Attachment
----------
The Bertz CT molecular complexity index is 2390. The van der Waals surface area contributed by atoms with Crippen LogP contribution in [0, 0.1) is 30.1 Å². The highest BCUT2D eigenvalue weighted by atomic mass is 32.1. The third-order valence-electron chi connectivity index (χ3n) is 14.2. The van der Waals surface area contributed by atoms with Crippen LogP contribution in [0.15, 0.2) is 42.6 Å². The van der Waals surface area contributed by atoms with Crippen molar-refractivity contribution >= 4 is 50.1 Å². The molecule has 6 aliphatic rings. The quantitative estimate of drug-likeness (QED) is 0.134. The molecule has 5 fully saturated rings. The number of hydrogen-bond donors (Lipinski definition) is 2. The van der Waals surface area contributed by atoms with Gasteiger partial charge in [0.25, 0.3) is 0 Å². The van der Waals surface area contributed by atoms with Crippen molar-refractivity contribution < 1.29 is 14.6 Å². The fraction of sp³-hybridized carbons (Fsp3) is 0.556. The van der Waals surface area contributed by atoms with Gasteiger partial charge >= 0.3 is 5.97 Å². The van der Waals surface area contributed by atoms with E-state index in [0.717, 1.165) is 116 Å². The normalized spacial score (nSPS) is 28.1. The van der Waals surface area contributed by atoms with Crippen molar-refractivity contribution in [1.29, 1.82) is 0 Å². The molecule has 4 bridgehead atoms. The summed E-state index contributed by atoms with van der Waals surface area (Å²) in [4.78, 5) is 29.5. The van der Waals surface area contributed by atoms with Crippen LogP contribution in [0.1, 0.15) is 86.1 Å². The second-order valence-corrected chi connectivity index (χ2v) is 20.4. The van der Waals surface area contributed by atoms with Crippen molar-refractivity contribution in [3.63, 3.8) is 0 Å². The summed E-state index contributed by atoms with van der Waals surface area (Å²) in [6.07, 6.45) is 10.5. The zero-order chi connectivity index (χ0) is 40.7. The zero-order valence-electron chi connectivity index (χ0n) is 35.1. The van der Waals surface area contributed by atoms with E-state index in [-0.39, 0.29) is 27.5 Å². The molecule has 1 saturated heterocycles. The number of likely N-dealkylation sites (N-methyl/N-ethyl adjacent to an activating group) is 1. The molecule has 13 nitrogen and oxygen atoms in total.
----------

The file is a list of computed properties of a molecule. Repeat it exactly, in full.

The Bertz CT molecular complexity index is 2390. The van der Waals surface area contributed by atoms with Crippen LogP contribution in [0, 0.1) is 30.1 Å². The highest BCUT2D eigenvalue weighted by atomic mass is 32.1. The third-order valence-electron chi connectivity index (χ3n) is 14.2. The van der Waals surface area contributed by atoms with Crippen LogP contribution in [0.15, 0.2) is 42.6 Å². The van der Waals surface area contributed by atoms with Crippen molar-refractivity contribution >= 4 is 50.1 Å². The molecule has 6 aliphatic rings. The quantitative estimate of drug-likeness (QED) is 0.134. The molecule has 5 fully saturated rings. The number of hydrogen-bond donors (Lipinski definition) is 2. The van der Waals surface area contributed by atoms with Gasteiger partial charge in [0.25, 0.3) is 0 Å². The van der Waals surface area contributed by atoms with Crippen molar-refractivity contribution < 1.29 is 14.6 Å². The fraction of sp³-hybridized carbons (Fsp3) is 0.556. The van der Waals surface area contributed by atoms with Gasteiger partial charge >= 0.3 is 5.97 Å². The van der Waals surface area contributed by atoms with E-state index in [0.717, 1.165) is 116 Å². The normalized spacial score (nSPS) is 28.1. The van der Waals surface area contributed by atoms with Crippen molar-refractivity contribution in [1.29, 1.82) is 0 Å². The molecule has 4 bridgehead atoms. The summed E-state index contributed by atoms with van der Waals surface area (Å²) in [4.78, 5) is 29.5. The van der Waals surface area contributed by atoms with Crippen LogP contribution in [0.1, 0.15) is 86.1 Å². The second-order valence-corrected chi connectivity index (χ2v) is 20.4. The van der Waals surface area contributed by atoms with Crippen molar-refractivity contribution in [3.63, 3.8) is 0 Å². The summed E-state index contributed by atoms with van der Waals surface area (Å²) in [6.07, 6.45) is 10.5. The zero-order chi connectivity index (χ0) is 40.7. The zero-order valence-electron chi connectivity index (χ0n) is 35.1. The van der Waals surface area contributed by atoms with E-state index in [-0.39, 0.29) is 27.5 Å². The molecule has 1 saturated heterocycles. The number of likely N-dealkylation sites (N-methyl/N-ethyl adjacent to an activating group) is 1. The molecule has 13 nitrogen and oxygen atoms in total.